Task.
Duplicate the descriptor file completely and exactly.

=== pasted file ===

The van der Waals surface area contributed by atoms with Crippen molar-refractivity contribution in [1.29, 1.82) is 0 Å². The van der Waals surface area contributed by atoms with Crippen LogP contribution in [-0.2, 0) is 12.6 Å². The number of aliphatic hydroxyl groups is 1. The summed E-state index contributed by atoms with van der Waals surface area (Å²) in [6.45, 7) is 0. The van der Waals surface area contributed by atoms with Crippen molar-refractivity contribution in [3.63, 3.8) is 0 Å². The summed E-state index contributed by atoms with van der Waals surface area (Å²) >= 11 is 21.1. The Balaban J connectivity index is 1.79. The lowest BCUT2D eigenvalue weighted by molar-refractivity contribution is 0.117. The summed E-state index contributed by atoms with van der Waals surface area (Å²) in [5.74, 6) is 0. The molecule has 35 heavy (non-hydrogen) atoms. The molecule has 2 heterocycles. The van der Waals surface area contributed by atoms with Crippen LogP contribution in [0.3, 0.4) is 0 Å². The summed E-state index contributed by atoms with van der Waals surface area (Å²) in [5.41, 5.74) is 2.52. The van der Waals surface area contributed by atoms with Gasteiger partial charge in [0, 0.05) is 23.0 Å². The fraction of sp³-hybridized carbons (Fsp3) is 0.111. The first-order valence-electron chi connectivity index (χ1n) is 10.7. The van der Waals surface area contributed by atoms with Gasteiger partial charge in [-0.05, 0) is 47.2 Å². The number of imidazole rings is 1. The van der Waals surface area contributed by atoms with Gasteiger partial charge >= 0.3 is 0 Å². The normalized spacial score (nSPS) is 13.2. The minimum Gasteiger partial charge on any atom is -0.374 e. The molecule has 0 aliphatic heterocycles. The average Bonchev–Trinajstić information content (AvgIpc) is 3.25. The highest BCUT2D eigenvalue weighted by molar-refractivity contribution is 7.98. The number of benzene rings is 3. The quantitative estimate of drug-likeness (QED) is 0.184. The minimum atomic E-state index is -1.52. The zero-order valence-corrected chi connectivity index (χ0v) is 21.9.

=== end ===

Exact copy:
The van der Waals surface area contributed by atoms with Crippen molar-refractivity contribution in [1.29, 1.82) is 0 Å². The van der Waals surface area contributed by atoms with Crippen LogP contribution in [-0.2, 0) is 12.6 Å². The number of aliphatic hydroxyl groups is 1. The summed E-state index contributed by atoms with van der Waals surface area (Å²) in [6.45, 7) is 0. The van der Waals surface area contributed by atoms with Crippen molar-refractivity contribution in [3.63, 3.8) is 0 Å². The summed E-state index contributed by atoms with van der Waals surface area (Å²) >= 11 is 21.1. The Balaban J connectivity index is 1.79. The lowest BCUT2D eigenvalue weighted by molar-refractivity contribution is 0.117. The summed E-state index contributed by atoms with van der Waals surface area (Å²) in [5.74, 6) is 0. The molecule has 35 heavy (non-hydrogen) atoms. The molecule has 2 heterocycles. The van der Waals surface area contributed by atoms with Crippen LogP contribution in [0.3, 0.4) is 0 Å². The summed E-state index contributed by atoms with van der Waals surface area (Å²) in [5.41, 5.74) is 2.52. The van der Waals surface area contributed by atoms with Gasteiger partial charge in [0, 0.05) is 23.0 Å². The fraction of sp³-hybridized carbons (Fsp3) is 0.111. The first-order valence-electron chi connectivity index (χ1n) is 10.7. The van der Waals surface area contributed by atoms with Gasteiger partial charge in [-0.05, 0) is 47.2 Å². The number of imidazole rings is 1. The van der Waals surface area contributed by atoms with Gasteiger partial charge >= 0.3 is 0 Å². The normalized spacial score (nSPS) is 13.2. The minimum Gasteiger partial charge on any atom is -0.374 e. The molecule has 0 aliphatic heterocycles. The average Bonchev–Trinajstić information content (AvgIpc) is 3.25. The highest BCUT2D eigenvalue weighted by molar-refractivity contribution is 7.98. The number of benzene rings is 3. The quantitative estimate of drug-likeness (QED) is 0.184. The minimum atomic E-state index is -1.52. The zero-order valence-corrected chi connectivity index (χ0v) is 21.9.